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Red vs. Green - The Similarities Between Hemoglobin and Chlorophyll

(Top left: Red blood cells under an electron miroscope, top right: chloroplasts under an electron microscope, bottom: the oxygen binding heme group of hemoglobin with Iron (Fe), and the central molecular structure of chlorophyll a with Magnesium (Mg). Side chains are not shown)

Hemoglobin and Chlorophyll are both fundamental molecules of life on Earth. Both contribute to the color of their respective cells and both are necessary for the production and transport of essential molecules and nutrients. Despite the complex differences between plants and animals, both of these molecules are more similar than you’d think. 

Hemoglobin is one of the most thoroughly studied and understood proteins. It was one of the first for which three-dimensional structures were determined. Hemoglobin demonstrates one of the most central aspects of biochemical processes: reversible binding of a ligand to a protein. Oxygen’s nature makes it poorly soluble in the aqueous environment of the body, and cannot be carried to tissues in sufficient quantities by the blood. Higher multicellular organisms needed to evolve in building specific proteins to transport and store oxygen through acceptance from a surface in contact with air (lungs) or water (gills). This role is fulfilled by certain transition metals, in hemoglobin’s case, iron (Fe). Transition metals have a higher tendency to bind oxygen, allowing carrier proteins to reversibly bind and circulate needed oxygen to tissues. However, free transition metals promote the formation of harmful oxygen radicals that can damage DNA and other biological macromolecules. As a result, iron is sequestered and stabilized by protein bound prosthetic groups called hemes, as shown above. (Video: Oxygen Transport by Hemoglobin)

At the other side of the spectrum (literally), we have chlorophyll. Chlorophyll is the most important light absorbing pigment in plant membranes and is critical in photosynthesis, allowing plants to absorb photons of energy from light. As hemoglobin is packed to red blood cells, chlorophyll is packed in chloroplasts. From the electromagnetic spectrum, chlorophyll absorbs blue light best, followed by red light. However, it poorly absorbs green light, explaining the green color of plant tissue (Green is the only color not absorbed and is transmitted to your eyes). The structure of chlorophyll resembles the porphyrin ring of hemoglobin, except a magnesium occupies the heart of its ring. This magnesium is constantly bombarded by photons; for each photon it absorbs, one of its electrons is excited to a higher state. With energy from the absorbed photons, chlorophyll molecules pass electrons to a chain of proteins that use the energy for making chemical bonds. Some of the energy is used to generate reduced NADPH and ATP, its main energy sources. And other energy is used to strip electrons from compounds such as water, producing oxygen gas.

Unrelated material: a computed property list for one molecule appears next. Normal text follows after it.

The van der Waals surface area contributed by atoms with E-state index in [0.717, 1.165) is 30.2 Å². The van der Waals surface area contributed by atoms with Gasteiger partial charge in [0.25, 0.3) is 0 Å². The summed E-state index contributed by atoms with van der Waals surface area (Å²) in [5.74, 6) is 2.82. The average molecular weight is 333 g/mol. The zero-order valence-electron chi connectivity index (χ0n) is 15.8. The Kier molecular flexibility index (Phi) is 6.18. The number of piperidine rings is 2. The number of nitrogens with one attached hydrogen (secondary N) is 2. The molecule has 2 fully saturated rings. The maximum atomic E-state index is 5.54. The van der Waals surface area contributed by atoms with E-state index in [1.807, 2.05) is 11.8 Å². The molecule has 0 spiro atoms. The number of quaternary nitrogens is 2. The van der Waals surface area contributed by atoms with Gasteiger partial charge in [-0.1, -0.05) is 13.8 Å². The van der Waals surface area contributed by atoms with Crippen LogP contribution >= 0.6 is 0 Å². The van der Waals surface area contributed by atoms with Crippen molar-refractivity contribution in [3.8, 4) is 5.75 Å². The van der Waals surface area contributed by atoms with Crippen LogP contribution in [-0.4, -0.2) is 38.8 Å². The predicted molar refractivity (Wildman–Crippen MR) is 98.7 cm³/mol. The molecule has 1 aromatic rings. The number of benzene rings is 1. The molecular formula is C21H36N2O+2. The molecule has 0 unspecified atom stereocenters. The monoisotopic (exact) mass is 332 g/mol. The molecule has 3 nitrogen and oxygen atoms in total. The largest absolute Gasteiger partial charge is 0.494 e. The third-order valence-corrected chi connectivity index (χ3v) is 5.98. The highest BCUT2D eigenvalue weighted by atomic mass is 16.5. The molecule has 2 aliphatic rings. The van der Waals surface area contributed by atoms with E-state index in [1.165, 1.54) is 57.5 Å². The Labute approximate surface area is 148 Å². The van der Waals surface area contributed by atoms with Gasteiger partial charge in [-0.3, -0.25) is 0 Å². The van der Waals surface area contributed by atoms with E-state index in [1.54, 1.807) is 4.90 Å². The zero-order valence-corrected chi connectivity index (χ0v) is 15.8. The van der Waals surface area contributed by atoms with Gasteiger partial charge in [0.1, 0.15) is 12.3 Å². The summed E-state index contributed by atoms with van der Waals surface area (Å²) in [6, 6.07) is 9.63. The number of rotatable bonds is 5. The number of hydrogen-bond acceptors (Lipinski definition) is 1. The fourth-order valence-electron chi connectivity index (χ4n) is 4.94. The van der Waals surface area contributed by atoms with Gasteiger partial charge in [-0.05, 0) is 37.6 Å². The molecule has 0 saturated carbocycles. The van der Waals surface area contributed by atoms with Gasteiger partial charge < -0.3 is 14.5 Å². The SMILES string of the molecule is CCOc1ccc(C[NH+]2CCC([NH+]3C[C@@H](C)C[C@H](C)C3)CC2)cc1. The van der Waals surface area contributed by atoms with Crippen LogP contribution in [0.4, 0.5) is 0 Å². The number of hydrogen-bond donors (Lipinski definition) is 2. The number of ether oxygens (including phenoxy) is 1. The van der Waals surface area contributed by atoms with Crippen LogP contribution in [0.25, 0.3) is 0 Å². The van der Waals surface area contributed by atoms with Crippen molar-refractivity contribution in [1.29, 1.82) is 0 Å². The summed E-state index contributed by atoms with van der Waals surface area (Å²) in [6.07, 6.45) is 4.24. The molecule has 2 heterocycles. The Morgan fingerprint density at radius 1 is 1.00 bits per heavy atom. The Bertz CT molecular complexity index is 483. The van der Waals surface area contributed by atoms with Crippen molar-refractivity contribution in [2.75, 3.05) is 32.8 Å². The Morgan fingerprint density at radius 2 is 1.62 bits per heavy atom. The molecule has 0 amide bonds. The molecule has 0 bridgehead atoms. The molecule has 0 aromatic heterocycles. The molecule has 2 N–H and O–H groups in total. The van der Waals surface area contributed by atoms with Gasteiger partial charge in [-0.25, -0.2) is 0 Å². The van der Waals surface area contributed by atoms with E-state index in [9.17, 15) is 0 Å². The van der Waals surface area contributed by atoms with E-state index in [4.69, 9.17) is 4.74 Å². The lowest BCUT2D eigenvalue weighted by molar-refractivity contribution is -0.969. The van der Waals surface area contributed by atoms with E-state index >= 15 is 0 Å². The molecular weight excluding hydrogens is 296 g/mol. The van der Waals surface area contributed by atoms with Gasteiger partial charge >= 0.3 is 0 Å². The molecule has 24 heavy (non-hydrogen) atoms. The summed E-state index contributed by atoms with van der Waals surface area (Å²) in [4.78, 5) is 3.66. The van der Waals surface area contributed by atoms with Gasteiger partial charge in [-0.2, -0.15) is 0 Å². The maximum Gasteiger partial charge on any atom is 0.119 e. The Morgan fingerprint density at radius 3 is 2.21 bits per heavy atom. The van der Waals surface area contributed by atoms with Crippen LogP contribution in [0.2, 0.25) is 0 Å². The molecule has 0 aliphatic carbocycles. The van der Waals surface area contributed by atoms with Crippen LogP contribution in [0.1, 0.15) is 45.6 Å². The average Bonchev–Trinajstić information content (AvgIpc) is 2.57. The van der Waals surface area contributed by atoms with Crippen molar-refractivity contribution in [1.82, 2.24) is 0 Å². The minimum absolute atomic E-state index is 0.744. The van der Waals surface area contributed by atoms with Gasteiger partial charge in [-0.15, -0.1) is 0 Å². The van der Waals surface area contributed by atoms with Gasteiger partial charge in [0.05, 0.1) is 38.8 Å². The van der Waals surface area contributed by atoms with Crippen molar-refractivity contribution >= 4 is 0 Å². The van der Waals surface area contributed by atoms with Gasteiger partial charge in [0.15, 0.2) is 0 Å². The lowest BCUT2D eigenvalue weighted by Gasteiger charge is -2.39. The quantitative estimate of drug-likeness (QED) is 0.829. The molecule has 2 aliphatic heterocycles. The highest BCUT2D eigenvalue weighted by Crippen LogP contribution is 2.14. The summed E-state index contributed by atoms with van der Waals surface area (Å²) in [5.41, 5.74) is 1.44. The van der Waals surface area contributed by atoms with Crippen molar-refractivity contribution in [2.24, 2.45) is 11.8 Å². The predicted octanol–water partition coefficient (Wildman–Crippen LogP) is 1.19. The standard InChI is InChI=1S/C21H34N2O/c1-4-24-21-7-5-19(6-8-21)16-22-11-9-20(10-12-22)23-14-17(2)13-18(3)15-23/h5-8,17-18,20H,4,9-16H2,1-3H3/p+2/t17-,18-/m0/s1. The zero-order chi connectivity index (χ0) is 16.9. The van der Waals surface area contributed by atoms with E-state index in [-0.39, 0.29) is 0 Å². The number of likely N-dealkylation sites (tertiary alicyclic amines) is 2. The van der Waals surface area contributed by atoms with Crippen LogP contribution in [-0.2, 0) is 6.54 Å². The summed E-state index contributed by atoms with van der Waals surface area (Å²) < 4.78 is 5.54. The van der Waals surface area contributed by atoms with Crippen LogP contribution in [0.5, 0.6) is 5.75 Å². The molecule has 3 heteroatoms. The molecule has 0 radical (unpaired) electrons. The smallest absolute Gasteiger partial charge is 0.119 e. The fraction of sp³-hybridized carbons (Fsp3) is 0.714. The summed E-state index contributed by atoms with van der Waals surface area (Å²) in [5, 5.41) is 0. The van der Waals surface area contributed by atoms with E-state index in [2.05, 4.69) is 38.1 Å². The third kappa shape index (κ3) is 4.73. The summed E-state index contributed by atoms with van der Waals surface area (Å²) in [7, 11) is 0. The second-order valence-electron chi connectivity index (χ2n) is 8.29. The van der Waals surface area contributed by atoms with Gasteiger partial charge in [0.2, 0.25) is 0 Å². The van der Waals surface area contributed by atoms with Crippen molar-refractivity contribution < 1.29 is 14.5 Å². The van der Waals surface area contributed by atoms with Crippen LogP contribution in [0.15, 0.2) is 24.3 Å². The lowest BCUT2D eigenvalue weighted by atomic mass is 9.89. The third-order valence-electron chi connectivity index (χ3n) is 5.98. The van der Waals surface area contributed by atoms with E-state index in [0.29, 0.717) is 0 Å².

These two molecules do not play analogous roles in plants and animals, but they certainly complement each other in several ways. The survival of both plants and animals seems uniquely dependent on the other. Humans inhale oxygen and exhale carbon dioxide; plants take in carbon dioxide and produce oxygen. Even further, hemoglobin binds and transports oxygen to tissues around the body; chlorophyll channels energy from light to transform carbon dioxide and water into carbohydrates and water, producing oxygen as a byproduct. 

Interestingly enough, when ingested, chlorophyll promotes circulation, cleanses the body, increases the number of red blood cells and therefore increasing oxygen content in the body. This makes it easier for the body to heal and repair tissues and get rid of toxins. The near identical structure of hemoglobin and chlorophyll also makes it very easy for the body to develop new red blood cells from green vegetables.


Chlorophyll and Hemoglobin Regeneration after Hemorrhage

Lehninger, Principles of Biochemistry, Fifth Edition

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